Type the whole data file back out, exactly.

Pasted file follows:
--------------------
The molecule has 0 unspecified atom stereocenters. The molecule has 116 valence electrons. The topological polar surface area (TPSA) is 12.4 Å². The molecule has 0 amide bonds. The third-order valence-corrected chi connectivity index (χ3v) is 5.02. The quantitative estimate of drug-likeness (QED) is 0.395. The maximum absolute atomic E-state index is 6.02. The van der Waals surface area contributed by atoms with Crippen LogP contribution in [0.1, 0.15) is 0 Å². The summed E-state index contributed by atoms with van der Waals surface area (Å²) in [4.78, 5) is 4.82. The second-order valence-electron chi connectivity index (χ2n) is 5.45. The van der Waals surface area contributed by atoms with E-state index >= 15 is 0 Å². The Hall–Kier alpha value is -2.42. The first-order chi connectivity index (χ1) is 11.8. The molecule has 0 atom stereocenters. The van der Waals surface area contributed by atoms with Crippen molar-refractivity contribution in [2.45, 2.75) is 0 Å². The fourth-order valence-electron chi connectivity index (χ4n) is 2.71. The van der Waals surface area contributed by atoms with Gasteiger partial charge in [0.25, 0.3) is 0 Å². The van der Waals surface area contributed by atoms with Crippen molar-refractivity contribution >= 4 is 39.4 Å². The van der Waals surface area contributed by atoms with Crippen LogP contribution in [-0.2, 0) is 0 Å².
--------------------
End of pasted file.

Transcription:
The molecule has 0 unspecified atom stereocenters. The molecule has 116 valence electrons. The topological polar surface area (TPSA) is 12.4 Å². The molecule has 0 amide bonds. The third-order valence-corrected chi connectivity index (χ3v) is 5.02. The quantitative estimate of drug-likeness (QED) is 0.395. The maximum absolute atomic E-state index is 6.02. The van der Waals surface area contributed by atoms with Crippen LogP contribution in [0.1, 0.15) is 0 Å². The summed E-state index contributed by atoms with van der Waals surface area (Å²) in [4.78, 5) is 4.82. The second-order valence-electron chi connectivity index (χ2n) is 5.45. The van der Waals surface area contributed by atoms with E-state index >= 15 is 0 Å². The Hall–Kier alpha value is -2.42. The first-order chi connectivity index (χ1) is 11.8. The molecule has 0 atom stereocenters. The van der Waals surface area contributed by atoms with Crippen molar-refractivity contribution in [2.45, 2.75) is 0 Å². The fourth-order valence-electron chi connectivity index (χ4n) is 2.71. The van der Waals surface area contributed by atoms with Gasteiger partial charge in [0.25, 0.3) is 0 Å². The van der Waals surface area contributed by atoms with Crippen molar-refractivity contribution >= 4 is 39.4 Å². The van der Waals surface area contributed by atoms with Crippen LogP contribution in [-0.2, 0) is 0 Å².